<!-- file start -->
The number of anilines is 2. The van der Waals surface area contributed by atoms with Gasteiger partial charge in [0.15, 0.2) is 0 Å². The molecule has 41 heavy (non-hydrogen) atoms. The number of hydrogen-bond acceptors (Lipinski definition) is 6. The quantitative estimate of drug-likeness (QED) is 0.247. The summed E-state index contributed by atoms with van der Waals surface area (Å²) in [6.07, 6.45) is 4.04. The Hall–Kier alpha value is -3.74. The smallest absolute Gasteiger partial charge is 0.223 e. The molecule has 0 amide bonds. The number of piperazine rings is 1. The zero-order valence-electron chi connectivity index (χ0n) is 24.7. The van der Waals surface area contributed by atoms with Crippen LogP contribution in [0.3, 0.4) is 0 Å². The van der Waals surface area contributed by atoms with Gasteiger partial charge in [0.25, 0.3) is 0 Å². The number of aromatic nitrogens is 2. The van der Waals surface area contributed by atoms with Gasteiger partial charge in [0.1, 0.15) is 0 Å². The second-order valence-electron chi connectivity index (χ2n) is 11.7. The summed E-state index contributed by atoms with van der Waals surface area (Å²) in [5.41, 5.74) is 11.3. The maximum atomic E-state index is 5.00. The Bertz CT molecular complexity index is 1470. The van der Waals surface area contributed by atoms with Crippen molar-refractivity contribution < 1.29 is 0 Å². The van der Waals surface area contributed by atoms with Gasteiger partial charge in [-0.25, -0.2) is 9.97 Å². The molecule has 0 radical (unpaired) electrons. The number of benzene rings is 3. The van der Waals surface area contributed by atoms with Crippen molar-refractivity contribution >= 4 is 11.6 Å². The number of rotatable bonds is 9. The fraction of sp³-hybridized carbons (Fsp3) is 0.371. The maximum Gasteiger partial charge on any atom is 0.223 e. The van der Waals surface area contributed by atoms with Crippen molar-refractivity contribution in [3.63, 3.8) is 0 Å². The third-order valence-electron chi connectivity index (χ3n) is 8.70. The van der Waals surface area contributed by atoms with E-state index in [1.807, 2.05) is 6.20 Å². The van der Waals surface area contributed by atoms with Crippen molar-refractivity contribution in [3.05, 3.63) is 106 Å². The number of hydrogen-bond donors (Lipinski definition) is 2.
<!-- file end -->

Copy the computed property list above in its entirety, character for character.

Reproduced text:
The number of anilines is 2. The van der Waals surface area contributed by atoms with Gasteiger partial charge in [0.15, 0.2) is 0 Å². The molecule has 41 heavy (non-hydrogen) atoms. The number of hydrogen-bond acceptors (Lipinski definition) is 6. The quantitative estimate of drug-likeness (QED) is 0.247. The summed E-state index contributed by atoms with van der Waals surface area (Å²) in [6.07, 6.45) is 4.04. The Hall–Kier alpha value is -3.74. The smallest absolute Gasteiger partial charge is 0.223 e. The molecule has 0 amide bonds. The number of piperazine rings is 1. The zero-order valence-electron chi connectivity index (χ0n) is 24.7. The van der Waals surface area contributed by atoms with Crippen LogP contribution in [0.3, 0.4) is 0 Å². The van der Waals surface area contributed by atoms with Gasteiger partial charge in [0.25, 0.3) is 0 Å². The number of aromatic nitrogens is 2. The van der Waals surface area contributed by atoms with Gasteiger partial charge in [0.1, 0.15) is 0 Å². The second-order valence-electron chi connectivity index (χ2n) is 11.7. The summed E-state index contributed by atoms with van der Waals surface area (Å²) in [5.41, 5.74) is 11.3. The maximum atomic E-state index is 5.00. The Bertz CT molecular complexity index is 1470. The van der Waals surface area contributed by atoms with Crippen molar-refractivity contribution < 1.29 is 0 Å². The van der Waals surface area contributed by atoms with Gasteiger partial charge in [-0.25, -0.2) is 9.97 Å². The molecule has 0 radical (unpaired) electrons. The number of benzene rings is 3. The van der Waals surface area contributed by atoms with Crippen molar-refractivity contribution >= 4 is 11.6 Å². The number of rotatable bonds is 9. The fraction of sp³-hybridized carbons (Fsp3) is 0.371. The maximum Gasteiger partial charge on any atom is 0.223 e. The van der Waals surface area contributed by atoms with Crippen molar-refractivity contribution in [3.63, 3.8) is 0 Å². The third-order valence-electron chi connectivity index (χ3n) is 8.70. The van der Waals surface area contributed by atoms with E-state index in [1.807, 2.05) is 6.20 Å². The van der Waals surface area contributed by atoms with Crippen molar-refractivity contribution in [3.05, 3.63) is 106 Å². The number of hydrogen-bond donors (Lipinski definition) is 2.